Saturday, February 21, 2015

Multi-Family Shopping Spree

Breaking news of a multi-million portfolio acquisition involving thirty-two multifamily buildings in Brooklyn, Manhattan & Queens...

...  Douglas Eisenberg’s A&E Real Estate acquired a massive multifamily portfolio spanning 32 buildings across three boroughs from the Dermot Company for north of $360 million, The Real Deal has learned. 
The Brooklyn-centric portfolio contains more than 1,000 apartments — a mix of rent-stabilized and market-rate units — and 17 commercial units. There are 19 buildings in Brooklyn, 10 in Manhattan and three in Queens. Of the Manhattan properties, eight are in Morningside Heights and two are in East Village. Six of the Brooklyn buildings are in the stroller-friendly Park Slope. A six-story, 113-unit Clinton Hill building at 266 Washington Avenue is the largest building in the portfolio. 
(The Real Deal)

As I've demonstrated many times on this blog, I have next-to-no skills in unraveling the mysteries of property deals, but the rental site NY Bits identifies eight South Slope addresses as being owned by Dermot. All buildings were acquired in 2007.

243 13th Street - 3/2007 
249 13th Street - 3/2007 ($10,500,000 for the two buildings)  
Update: Sold 2/2015 - $17,645,422

252 12th Street - 4/2007 ($4,642,857)

300 12th Street - 5/2007 ($3,714,286)

280 14th Street - 5/2007 ($4,642,857) 
Update: 252 12th, 300 12th, 280 14th sold 2/2015 - $21,352,331 

1677 8th Avenue - 6/2007 ($1,100,000)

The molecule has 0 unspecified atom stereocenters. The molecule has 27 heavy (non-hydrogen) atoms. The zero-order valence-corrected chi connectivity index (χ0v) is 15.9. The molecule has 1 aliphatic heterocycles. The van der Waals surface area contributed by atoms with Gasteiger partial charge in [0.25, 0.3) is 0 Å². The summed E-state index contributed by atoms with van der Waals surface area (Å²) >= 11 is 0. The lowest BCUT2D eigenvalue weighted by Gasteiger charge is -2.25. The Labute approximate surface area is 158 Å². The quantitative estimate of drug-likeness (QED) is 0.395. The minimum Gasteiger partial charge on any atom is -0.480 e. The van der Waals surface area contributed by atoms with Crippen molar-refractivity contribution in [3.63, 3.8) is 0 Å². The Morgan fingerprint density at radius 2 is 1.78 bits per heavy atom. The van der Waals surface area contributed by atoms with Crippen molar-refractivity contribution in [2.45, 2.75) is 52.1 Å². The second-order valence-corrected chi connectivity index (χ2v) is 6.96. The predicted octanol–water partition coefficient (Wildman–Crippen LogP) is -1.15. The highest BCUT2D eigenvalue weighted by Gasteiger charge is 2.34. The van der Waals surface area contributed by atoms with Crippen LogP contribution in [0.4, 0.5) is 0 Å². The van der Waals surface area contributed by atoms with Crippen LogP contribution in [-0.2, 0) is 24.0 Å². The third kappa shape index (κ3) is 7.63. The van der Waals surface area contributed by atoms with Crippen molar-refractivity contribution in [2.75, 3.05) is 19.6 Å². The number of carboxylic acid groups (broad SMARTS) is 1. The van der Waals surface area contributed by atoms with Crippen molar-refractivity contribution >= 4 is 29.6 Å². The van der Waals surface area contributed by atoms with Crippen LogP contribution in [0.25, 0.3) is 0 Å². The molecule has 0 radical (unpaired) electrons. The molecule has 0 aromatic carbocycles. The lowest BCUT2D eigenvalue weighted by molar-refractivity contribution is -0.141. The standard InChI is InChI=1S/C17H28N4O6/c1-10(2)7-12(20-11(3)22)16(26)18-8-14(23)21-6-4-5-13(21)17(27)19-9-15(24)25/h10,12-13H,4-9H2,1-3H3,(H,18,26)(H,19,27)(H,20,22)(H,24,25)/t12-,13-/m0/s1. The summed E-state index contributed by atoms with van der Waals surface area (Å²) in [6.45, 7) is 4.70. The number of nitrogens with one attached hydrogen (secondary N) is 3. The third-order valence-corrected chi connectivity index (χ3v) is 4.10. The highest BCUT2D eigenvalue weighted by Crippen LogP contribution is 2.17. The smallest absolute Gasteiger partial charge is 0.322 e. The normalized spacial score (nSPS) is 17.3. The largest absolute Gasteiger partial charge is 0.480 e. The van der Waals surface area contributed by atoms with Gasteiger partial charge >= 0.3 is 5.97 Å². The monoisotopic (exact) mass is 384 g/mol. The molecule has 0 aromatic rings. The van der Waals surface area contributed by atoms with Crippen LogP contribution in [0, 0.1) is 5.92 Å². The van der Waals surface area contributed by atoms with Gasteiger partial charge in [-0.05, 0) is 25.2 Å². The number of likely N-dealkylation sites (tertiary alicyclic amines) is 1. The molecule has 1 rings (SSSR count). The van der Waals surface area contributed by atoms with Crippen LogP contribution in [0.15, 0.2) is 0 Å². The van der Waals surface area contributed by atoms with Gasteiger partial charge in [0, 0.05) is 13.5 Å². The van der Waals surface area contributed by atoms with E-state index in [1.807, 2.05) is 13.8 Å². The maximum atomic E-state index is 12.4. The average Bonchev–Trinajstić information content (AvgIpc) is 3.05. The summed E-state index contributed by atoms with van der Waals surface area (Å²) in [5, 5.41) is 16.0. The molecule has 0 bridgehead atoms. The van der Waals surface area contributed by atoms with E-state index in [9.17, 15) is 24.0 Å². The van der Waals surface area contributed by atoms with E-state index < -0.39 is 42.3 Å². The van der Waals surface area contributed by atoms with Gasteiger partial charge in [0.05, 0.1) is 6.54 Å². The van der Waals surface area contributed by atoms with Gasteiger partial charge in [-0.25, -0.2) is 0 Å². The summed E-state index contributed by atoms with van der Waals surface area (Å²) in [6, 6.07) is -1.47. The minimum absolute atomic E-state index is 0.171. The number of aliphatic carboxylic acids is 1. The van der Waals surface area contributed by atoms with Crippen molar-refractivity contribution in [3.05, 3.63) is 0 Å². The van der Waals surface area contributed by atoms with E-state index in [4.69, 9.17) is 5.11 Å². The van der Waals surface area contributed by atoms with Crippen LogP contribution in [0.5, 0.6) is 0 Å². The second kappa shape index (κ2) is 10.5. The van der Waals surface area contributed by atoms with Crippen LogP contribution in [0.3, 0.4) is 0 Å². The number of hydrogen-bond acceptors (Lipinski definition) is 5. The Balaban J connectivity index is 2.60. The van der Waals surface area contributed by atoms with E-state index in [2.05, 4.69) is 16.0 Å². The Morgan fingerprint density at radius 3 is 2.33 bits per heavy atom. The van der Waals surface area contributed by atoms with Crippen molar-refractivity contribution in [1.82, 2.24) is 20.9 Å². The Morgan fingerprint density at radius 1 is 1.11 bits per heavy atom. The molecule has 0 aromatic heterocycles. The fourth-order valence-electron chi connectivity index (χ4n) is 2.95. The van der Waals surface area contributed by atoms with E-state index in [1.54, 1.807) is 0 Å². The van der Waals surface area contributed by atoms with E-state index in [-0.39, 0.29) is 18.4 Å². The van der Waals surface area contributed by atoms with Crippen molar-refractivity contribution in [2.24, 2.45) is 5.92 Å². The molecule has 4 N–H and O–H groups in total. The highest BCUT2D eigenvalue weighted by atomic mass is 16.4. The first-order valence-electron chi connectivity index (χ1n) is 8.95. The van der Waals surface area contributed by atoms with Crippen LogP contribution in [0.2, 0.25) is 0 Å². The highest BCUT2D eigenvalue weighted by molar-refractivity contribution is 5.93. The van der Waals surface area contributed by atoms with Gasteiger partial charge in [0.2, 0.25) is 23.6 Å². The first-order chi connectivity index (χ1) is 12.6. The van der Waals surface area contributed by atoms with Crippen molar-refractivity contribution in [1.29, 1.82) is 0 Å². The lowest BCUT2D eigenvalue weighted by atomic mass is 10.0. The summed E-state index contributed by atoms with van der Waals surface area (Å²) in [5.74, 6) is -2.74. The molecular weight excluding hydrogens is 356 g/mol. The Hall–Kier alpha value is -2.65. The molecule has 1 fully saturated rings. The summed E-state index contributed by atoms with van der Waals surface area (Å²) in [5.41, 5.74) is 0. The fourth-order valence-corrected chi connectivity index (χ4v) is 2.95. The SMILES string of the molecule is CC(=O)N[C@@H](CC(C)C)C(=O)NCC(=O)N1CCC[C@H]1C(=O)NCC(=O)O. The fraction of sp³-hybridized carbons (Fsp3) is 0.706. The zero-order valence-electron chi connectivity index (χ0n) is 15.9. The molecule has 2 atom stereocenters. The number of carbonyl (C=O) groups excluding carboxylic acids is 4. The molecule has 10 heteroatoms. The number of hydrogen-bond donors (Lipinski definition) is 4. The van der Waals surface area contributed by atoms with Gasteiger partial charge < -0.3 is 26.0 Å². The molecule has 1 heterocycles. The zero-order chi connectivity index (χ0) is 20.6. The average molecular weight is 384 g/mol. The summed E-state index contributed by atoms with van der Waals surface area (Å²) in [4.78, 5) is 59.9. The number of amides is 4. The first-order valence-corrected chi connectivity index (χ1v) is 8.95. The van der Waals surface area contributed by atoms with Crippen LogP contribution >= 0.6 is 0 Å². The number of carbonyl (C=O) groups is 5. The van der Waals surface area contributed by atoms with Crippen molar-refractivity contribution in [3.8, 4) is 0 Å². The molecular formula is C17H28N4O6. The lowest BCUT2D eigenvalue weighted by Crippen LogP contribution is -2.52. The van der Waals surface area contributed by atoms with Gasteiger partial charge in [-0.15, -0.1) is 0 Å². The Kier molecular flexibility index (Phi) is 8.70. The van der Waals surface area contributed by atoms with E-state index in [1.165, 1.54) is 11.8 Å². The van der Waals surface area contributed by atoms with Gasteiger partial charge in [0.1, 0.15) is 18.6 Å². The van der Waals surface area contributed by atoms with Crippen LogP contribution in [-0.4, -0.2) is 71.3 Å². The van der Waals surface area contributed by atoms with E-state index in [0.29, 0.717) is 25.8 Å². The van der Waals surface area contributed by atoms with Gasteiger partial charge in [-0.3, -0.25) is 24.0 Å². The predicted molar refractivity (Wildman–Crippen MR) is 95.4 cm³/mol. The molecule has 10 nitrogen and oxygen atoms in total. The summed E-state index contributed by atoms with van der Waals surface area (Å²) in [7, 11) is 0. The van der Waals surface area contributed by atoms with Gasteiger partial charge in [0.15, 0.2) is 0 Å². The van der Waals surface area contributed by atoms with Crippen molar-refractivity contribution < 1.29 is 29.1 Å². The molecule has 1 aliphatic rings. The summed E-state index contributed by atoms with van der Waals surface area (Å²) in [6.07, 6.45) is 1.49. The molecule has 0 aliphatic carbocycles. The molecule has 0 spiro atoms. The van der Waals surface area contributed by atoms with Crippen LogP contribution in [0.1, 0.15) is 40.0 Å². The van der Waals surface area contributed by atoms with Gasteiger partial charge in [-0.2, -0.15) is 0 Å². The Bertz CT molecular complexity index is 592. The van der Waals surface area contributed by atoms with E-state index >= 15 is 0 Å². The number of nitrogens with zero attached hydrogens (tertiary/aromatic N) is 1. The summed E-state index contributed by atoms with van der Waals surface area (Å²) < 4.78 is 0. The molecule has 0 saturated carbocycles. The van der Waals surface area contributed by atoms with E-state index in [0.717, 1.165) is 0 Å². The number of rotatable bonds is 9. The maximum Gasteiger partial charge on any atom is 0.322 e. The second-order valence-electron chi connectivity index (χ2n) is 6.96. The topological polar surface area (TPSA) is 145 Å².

1683 8th Avenue - 6/2007 ($1,100,000)

439 16th Street - 6/2007 ($2,200,000)
Update: 1677 8th, 1683 8th, 439 16th sold 2/2015 - $7,860,262

Foolhardy as it may be, let's assume that six of these buildings are part of the portfolio.  We'll find out which ones were, & what prices they reached, soon enough (see above).  There have certainly been plenty of complaints at the buildings above, including construction work without permits, cracks in an apartment ceiling, gas fumes & lack of heat, though few violations were ever issued.  Few work permits are on file for these buildings since 2007, & many of the complaints recorded were (conveniently?) dismissed due to DoB inspectors' lack of access. 

Further Reading on Dermot Company & A & E/Urban American

Out with the old landlords,

Another Rent-Stabilized Notch in Dermot's Belt (Brownstoner)
Tenants Charge Dermot Company with Harassment (Brownstoner)
Stuck with Dermot Management, A Modern--Day Slumlord (Consumerist)
Dermot Realty Management Co. reviews (Citysearch)

And in with the new!

State Officials Probe Rent Hikes in Washington Heights (NY Daily News)
State investigators are probing an uptown real estate mogul for hiking tenants’ rent — by double digits rates — sparking a fierce housing battle in Washington Heights.

Eviction Anxiety Rattles a Formerly Subsidized Upper Manhattan Building (NY Times)
This summer, James Russell Outlaw, a disabled World War II veteran, received a letter from his landlord saying he would be evicted from his apartment after 32 years.
Mr. Outlaw, who turns 83 next month, was losing his one-bedroom apartment, at Broadway and 135th Street, because the city had terminated his monthly housing subsidy after finding evidence of a vermin infestation, as well as a nonworking oven.
Though his landlord (Urban American - chief operating officer Doug Eisenberg) had failed to carry out the needed work, it became Mr. Outlaw’s problem when eviction proceedings began

Who is Running Urban American Management? (Slumlord Millionaires)

A & E Real Estate Management (Yelp)

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